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  • Anna

'Nothing changes your life like finding out you’re one stage of abnormal cells away from cervica

I’m Anna, and I recently completed my PhD. I work in research aimed at improving mental health and addiction interventions for people and their families. I live with my wonderful partner and over 150+ house plants. Since my teens, I have always had my regularly scheduled screening for cervical cancer. When I was 31, I had two irregular paps and found out on my 32nd birthday that I needed to have a biopsy to determine the severity of abnormal cervical cells. From that day forward, I’ve had multiple tests, appointments, cryotherapy, days off work, time away from my PhD, missed social events, and a lot of recovering. Nothing changes your life like finding out you’re one stage of abnormal cells away from cervical cancer. Five days after my 34th birthday I had a pap which resulted in an unplanned biopsy. If these results come back anything worse than slightly abnormal, I have to have surgery to remove part of my cervix. Waiting a month for these results is the worst part.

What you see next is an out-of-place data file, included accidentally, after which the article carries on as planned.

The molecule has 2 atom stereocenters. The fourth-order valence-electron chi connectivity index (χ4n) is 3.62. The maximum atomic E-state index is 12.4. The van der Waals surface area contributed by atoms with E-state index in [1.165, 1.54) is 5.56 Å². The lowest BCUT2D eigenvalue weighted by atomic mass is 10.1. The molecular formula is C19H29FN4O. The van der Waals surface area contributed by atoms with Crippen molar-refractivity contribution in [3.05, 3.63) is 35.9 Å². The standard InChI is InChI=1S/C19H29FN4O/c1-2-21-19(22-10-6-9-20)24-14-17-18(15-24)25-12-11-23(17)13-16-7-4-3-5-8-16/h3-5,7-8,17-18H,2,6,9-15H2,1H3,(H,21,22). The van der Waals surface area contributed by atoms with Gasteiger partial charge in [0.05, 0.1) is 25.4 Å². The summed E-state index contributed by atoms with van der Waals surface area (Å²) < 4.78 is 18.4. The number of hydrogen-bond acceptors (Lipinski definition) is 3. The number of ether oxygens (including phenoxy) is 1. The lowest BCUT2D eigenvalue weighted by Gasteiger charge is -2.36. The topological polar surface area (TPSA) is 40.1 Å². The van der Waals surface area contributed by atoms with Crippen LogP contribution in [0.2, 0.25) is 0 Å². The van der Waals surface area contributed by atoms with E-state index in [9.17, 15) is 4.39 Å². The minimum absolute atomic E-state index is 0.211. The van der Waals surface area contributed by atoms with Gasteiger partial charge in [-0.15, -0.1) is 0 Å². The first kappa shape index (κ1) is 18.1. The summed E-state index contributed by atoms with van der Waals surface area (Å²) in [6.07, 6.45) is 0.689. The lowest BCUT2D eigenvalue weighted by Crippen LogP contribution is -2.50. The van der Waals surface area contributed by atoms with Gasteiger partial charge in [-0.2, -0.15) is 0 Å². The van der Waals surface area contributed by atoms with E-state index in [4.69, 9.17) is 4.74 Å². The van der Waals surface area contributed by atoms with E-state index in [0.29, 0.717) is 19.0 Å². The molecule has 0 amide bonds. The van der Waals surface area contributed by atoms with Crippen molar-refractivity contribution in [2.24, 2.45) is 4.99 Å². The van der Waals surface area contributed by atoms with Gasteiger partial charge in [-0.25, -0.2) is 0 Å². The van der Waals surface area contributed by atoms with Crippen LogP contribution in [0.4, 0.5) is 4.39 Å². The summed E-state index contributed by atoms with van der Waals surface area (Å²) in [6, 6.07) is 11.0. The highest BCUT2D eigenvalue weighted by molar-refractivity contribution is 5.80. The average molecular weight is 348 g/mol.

Appointments and recovery are uncomfortable, but waiting for an unknown result is worse. Although the past few years of my life have been full of uncertainty, I am grateful for regular screening as it has most likely saved my life. I’ve never experienced any symptoms which is common and therefore regular screening is very important. Please book your screening if you are due, and encourage you friends and family to get screened (especially older women as they are least likely to get screened). Although gynaecological health problems only impact women, I strongly encourage men to remind the women in their lives to get screened. We can all play a part in increasing regular screening. I am incredibly thankful to my friends and family who have supported me over the past two and a half years of this journey and I don't know where I would be without them.

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